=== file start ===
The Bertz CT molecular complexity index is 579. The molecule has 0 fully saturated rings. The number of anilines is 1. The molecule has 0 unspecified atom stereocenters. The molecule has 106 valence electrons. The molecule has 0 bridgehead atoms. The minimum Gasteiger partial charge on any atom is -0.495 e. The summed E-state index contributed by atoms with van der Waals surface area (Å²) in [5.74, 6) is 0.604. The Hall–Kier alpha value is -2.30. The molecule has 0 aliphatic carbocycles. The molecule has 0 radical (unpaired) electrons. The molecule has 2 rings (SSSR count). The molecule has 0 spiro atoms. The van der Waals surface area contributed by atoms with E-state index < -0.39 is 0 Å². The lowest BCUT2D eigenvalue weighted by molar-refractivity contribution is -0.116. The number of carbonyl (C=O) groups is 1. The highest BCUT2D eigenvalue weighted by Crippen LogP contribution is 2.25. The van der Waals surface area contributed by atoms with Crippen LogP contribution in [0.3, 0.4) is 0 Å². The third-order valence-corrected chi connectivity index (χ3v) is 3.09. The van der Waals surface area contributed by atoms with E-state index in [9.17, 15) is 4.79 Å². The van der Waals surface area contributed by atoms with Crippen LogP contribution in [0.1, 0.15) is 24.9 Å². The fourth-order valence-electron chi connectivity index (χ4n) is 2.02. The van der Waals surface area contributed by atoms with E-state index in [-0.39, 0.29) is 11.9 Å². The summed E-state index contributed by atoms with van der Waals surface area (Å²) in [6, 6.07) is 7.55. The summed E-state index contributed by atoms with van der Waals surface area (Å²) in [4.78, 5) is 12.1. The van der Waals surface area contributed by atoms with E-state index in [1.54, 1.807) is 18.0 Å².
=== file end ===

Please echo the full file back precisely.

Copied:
The Bertz CT molecular complexity index is 579. The molecule has 0 fully saturated rings. The number of anilines is 1. The molecule has 0 unspecified atom stereocenters. The molecule has 106 valence electrons. The molecule has 0 bridgehead atoms. The minimum Gasteiger partial charge on any atom is -0.495 e. The summed E-state index contributed by atoms with van der Waals surface area (Å²) in [5.74, 6) is 0.604. The Hall–Kier alpha value is -2.30. The molecule has 0 aliphatic carbocycles. The molecule has 0 radical (unpaired) electrons. The molecule has 2 rings (SSSR count). The molecule has 0 spiro atoms. The van der Waals surface area contributed by atoms with E-state index < -0.39 is 0 Å². The lowest BCUT2D eigenvalue weighted by molar-refractivity contribution is -0.116. The number of carbonyl (C=O) groups is 1. The highest BCUT2D eigenvalue weighted by Crippen LogP contribution is 2.25. The van der Waals surface area contributed by atoms with Crippen LogP contribution in [0.3, 0.4) is 0 Å². The third-order valence-corrected chi connectivity index (χ3v) is 3.09. The van der Waals surface area contributed by atoms with E-state index in [9.17, 15) is 4.79 Å². The van der Waals surface area contributed by atoms with Crippen LogP contribution in [0.1, 0.15) is 24.9 Å². The fourth-order valence-electron chi connectivity index (χ4n) is 2.02. The van der Waals surface area contributed by atoms with E-state index in [-0.39, 0.29) is 11.9 Å². The summed E-state index contributed by atoms with van der Waals surface area (Å²) in [6, 6.07) is 7.55. The summed E-state index contributed by atoms with van der Waals surface area (Å²) in [4.78, 5) is 12.1. The van der Waals surface area contributed by atoms with E-state index in [1.54, 1.807) is 18.0 Å².